Category Archives: intimate partner violence

A modest demand for male engagement

High angle view of a businessman standing amidst businesspeople

Looking on from the outside, the world of “gender studies” or related fields in gender-focused research, gender equality policy and programming, and the panoply of ethical questions regarding gender equity appear to take an almost ritualistic form: women talking to women about women.

Yes, there’s much to talk about, and such discourse is certainly not to be dismissed as superficial or trite – although that’s how our culture often casts women’s discourse. Our culture, and cultures around the world, predominantly reflect the values, priorities, and foibles of a “man’s world” framing. For those of us who hunger for an authentic place in which to be a person with full agency and opportunity, respect and resilience, it can be crushingly hard if we happen to be female or gender non-conforming. No surprise then that so many of us reach out for the healing, fortifying solidarity of women.

And men?

Where is men’s place in the gender discourse? They are seldom physically in such conversations, and probably many feel dissuaded or intimidated from participation given that such gatherings are so overwhelmingly “not male”.  Those men who consciously take on a formal role as a “gender advisor,” or some job-description variant thereof, are few – although generally much fêted by women.

For those of us who work on international human rights advocacy and international development, the dimension of “gender” has been kicked about for more than 40 years in a formal sense. As feminist thinking has evolved, and continues to do so, we’ve sought more effective ways to empower women to find our own pathways to lives of greater dignity, freedom, and choice. Throughout the Global South where traditional gendered social and economic roles are stubbornly resistant to change, and even in the more developed “progressive” societies of the Global North, the quest to break free from the glass ceilings, from objectification and commodification, and to push back firmly against misogyny and pervasively sexualized stereotypes continues with little fanfare. It’s what women and girls (and, more and more, those who are gender non-conforming) do. It’s “the way things are” for slightly more than half of humanity.

Let the women gather and talk…where’s the harm in it?

And the men? What’s their stake in this discourse, and in the pent-up demand for change that it represents? To what extent are conversations among men focused on equity, on universal human rights and dignity, on civil and political rights, specifically in the context of also embracing that half of humanity who are women, girls, and those who are gender non-conforming? Continue reading A modest demand for male engagement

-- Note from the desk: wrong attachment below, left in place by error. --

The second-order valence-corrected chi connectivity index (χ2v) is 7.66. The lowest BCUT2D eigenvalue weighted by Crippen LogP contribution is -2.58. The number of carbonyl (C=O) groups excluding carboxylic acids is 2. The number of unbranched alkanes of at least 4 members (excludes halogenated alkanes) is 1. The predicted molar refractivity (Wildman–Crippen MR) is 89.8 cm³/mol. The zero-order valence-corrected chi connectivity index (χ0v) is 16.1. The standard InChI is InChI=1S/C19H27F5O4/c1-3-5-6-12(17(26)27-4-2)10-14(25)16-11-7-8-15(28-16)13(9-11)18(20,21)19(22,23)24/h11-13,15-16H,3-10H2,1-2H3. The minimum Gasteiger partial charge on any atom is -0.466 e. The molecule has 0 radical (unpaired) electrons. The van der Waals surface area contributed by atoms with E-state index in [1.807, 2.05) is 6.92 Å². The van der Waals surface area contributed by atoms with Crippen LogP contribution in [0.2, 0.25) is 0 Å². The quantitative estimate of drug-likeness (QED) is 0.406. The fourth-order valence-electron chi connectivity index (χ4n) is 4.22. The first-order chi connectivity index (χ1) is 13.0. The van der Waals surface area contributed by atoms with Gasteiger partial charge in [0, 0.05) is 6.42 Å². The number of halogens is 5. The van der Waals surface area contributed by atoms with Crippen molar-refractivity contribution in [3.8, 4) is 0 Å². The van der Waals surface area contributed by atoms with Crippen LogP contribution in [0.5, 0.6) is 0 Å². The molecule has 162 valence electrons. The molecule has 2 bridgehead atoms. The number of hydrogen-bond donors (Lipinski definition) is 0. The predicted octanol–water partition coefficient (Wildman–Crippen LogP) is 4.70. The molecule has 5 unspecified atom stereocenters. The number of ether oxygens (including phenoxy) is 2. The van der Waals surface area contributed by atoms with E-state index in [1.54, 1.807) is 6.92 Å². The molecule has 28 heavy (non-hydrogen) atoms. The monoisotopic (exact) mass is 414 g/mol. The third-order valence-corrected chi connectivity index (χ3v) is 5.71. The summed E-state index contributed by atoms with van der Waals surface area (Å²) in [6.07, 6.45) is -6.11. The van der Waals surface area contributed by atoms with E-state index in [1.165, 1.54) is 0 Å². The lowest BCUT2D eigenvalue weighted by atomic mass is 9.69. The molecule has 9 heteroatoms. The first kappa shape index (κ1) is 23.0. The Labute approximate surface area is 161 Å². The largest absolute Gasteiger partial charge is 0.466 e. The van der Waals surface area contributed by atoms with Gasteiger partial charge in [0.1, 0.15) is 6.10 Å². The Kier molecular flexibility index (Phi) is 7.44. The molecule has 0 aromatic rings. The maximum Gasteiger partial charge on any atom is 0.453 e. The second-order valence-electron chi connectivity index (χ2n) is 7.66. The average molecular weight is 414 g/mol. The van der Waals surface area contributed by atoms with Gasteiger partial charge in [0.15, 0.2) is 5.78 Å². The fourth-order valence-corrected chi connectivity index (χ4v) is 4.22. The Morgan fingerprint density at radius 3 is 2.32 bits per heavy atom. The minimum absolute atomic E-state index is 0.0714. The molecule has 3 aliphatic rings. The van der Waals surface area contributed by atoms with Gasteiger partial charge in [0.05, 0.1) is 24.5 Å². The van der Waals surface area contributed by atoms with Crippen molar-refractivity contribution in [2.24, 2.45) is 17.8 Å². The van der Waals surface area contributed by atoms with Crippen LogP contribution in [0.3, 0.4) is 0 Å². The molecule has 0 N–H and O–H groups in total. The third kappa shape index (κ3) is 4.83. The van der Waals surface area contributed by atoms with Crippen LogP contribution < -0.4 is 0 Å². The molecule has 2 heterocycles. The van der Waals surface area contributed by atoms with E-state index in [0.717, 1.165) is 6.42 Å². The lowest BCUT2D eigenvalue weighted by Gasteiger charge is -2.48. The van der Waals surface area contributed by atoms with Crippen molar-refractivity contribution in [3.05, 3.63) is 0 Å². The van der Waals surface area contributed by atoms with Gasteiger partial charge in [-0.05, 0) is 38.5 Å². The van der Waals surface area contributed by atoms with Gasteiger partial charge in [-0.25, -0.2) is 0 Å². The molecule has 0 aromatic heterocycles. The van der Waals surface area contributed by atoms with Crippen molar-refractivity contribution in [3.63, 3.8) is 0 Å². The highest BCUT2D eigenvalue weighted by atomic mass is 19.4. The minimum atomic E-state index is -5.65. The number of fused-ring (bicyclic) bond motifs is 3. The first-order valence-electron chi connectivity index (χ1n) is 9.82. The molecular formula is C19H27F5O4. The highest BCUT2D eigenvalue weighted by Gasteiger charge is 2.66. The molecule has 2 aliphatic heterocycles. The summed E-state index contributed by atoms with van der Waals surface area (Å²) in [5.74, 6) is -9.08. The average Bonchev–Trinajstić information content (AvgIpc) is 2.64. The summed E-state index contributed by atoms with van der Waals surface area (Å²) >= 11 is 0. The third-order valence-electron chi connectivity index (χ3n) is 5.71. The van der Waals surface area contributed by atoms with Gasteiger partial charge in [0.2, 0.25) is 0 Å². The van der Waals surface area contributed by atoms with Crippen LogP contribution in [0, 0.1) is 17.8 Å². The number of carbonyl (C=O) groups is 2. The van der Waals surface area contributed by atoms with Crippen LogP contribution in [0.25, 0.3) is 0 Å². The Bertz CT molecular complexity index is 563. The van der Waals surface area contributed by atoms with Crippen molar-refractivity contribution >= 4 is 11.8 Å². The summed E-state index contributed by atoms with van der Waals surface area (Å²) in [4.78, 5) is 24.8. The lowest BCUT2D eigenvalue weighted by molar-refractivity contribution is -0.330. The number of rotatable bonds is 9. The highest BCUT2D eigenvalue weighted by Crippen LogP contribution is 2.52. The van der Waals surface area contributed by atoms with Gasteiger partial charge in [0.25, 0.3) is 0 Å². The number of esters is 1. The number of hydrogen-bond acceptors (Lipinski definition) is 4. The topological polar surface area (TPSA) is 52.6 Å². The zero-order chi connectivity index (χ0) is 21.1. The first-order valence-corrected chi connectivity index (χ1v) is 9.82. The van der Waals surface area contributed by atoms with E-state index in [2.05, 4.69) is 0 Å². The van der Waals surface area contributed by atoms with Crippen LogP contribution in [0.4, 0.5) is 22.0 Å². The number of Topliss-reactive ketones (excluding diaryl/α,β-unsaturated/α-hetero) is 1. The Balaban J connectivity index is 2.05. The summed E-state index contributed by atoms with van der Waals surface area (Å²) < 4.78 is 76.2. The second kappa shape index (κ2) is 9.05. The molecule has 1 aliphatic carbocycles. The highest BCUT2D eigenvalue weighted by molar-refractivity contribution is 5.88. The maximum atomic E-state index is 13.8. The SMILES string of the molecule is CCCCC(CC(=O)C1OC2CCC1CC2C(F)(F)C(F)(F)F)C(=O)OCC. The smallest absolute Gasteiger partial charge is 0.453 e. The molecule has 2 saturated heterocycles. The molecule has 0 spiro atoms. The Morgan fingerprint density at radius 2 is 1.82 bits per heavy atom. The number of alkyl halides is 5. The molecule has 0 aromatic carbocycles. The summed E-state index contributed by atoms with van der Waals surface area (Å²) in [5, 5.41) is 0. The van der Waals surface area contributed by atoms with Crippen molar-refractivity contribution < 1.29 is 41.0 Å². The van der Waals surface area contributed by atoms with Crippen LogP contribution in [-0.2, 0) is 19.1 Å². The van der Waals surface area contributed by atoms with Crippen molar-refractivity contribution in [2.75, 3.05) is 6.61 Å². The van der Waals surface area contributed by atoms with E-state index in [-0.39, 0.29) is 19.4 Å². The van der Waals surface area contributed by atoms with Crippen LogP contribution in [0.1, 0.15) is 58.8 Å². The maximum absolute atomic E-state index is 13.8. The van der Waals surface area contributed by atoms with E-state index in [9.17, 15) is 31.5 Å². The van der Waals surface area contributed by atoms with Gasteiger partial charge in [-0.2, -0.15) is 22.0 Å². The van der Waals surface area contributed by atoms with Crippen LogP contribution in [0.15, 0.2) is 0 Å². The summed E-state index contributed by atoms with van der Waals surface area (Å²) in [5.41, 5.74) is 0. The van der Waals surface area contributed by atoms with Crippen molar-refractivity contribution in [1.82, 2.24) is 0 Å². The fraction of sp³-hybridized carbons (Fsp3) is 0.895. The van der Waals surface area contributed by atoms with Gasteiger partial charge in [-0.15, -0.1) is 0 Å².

Who cares?

 

Finland Hall

When was the last time you got excited about architecture? For me, just being in the Finland Hall at the Embassy of Finland in Washington D.C. this morning was, as always, a delight. But as lovely as the space is, and as hospitable as the Finnish Embassy was in hosting this morning’s event, the real take-away for me was the unquestionable importance of the topic: intimate partner violence.

This morning’s event was all about the release of a new report Whose Justice, Whose Alternative? by the International Center for Research on Women, together with two other organizations (Center for Domestic Violence Prevention from Uganda, and Beyond Borders from Washington, DC). This report has the sub-title “Locating Women’s Voice and Agency in Alternative Dispute Resolution Responses to Intimate Partner Violence”, and it opens with the statement:

Intimate partner violence against women is a complex, enormously prevalent crime with devastating effects on women’s safety, health, and well being. With one out of three women worldwide experiencing this violence, its magnitude presents complex challenges to justice systems when survivors of violence seek to formally prosecute perpetrators…

As is often the case in Washington, the event featured a truly outstanding panel of three experts and an excellent moderator, who together did an exemplary job of bringing the many realities of the above statement to light – as challenging as such information is to hear. We were told how women around the world who have been victimized by intimate partner violence and who seek justice through formal rule-of-law mechanisms (civil or criminal) or through alternative dispute mechanisms (reconciliation, mediation, arbitration, customary law, etc.) routinely encounter difficulties that are legion, as patriarchal norms conspire to obstruct, constrain, shame, or coerce women away from their quests for justice and fairness. Panelists explained in considerable detail the various modalities and processes available, and how they each fare under local norms and cultural pressures. While some progress was noted, overall the picture that emerges is that in much of the world women’s agency and voice continue to be muted, and their efforts at achieving justice or even preventing such violence are often confounded or made impossible.

To my surprise, one concept was absent throughout the discussion (and only warrants a single mention in the document): human dignity. The panelists only just touched upon the notion that many existing social attitudes and values must change so that men and women will be treated with equal respect and dignity , despite what I would argue to be the essential need to foster this concept as a universal value and societal building block among all men and all women. Isn’t the recognition of universal human dignity a prerequisite to preventing intimate partner violence and other forms of gender based violence?

But that isn’t what this blog is about. Continue reading Who cares?